Yet cracks began to reappear in the sociopolitical consensus that seemed to be established by the National Socialists. In Marburg the Bekennende Kirche (Confessional Church), founded in 1934, fought to reassert the boundary between the social and the political realms by countering the Party’s strident anti-Christian measures. As a result the Protestant church remained “a fundament of local life” outside of the grasp of National Socialist control.
The growth of the Party through the increased influx of new Marburgers contributed to the dilution of fervor and ideological conviction, as it seemed to appear that the NSDAP had peaked as an eschatological movement and was not just another political party. As it turned out, the failure of the Party to gain full moral authority was caused by more than apathy, resentment, or distrust. It was also more than a result of changes in party membership after Hitler gained power. National Socialist ideology, though “suffused throughout the local culture, had not displaced Verein apoliticism.” Although one may find fault with the essential premise of this study, that modern German society was inherently apolitical — a recasting of the well-known Weberian dictum of the German bourgeois as a “political philistine” — the logic of the author’s approach must be conceded. Certainly the transcendent nature of National Socialism as a “party above politics” enabled it to take advantage of the chronic political fragmentation that beset the Weimar Republic. Yet this reviewer must take issue with the author’s relative neglect of the critical nature of the defeat in the First World War and the ensuing peace treaty in creating the atmosphere for a national reception of the Hitler movement. It is akin to neglecting the effects of the dissolution of Parliament by Charles the First in setting in motion the events which led to the English Civil War. Nevertheless, the mounting confusion in German political life as seen through the history of the organizational life of Marburg proves quite effective. Whether the importance of social organizations is overstressed at the expense of more fundamental causes can only be resolved through a satisfactory answer to the question of the primacy of group behavior as a determinant of human action. All in all, this book is recommended for those interested in a different approach to the “problem” of modern German history.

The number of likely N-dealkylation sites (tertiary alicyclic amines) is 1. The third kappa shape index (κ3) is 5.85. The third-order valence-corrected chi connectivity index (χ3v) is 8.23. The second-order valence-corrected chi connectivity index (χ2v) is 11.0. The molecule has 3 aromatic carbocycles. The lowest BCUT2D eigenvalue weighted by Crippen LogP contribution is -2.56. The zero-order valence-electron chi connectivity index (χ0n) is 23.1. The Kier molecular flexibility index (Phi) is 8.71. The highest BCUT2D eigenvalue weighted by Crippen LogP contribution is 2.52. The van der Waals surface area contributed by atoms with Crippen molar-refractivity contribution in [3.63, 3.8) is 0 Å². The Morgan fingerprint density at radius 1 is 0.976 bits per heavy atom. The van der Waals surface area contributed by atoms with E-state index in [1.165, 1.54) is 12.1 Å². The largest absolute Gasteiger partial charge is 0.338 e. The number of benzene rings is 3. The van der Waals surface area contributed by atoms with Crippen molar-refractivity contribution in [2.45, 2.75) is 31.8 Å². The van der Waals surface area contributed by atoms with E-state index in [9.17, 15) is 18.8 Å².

Source: Reprinted from The Journal of Historical Review, vol. 9, no. 1, pp. 92-95.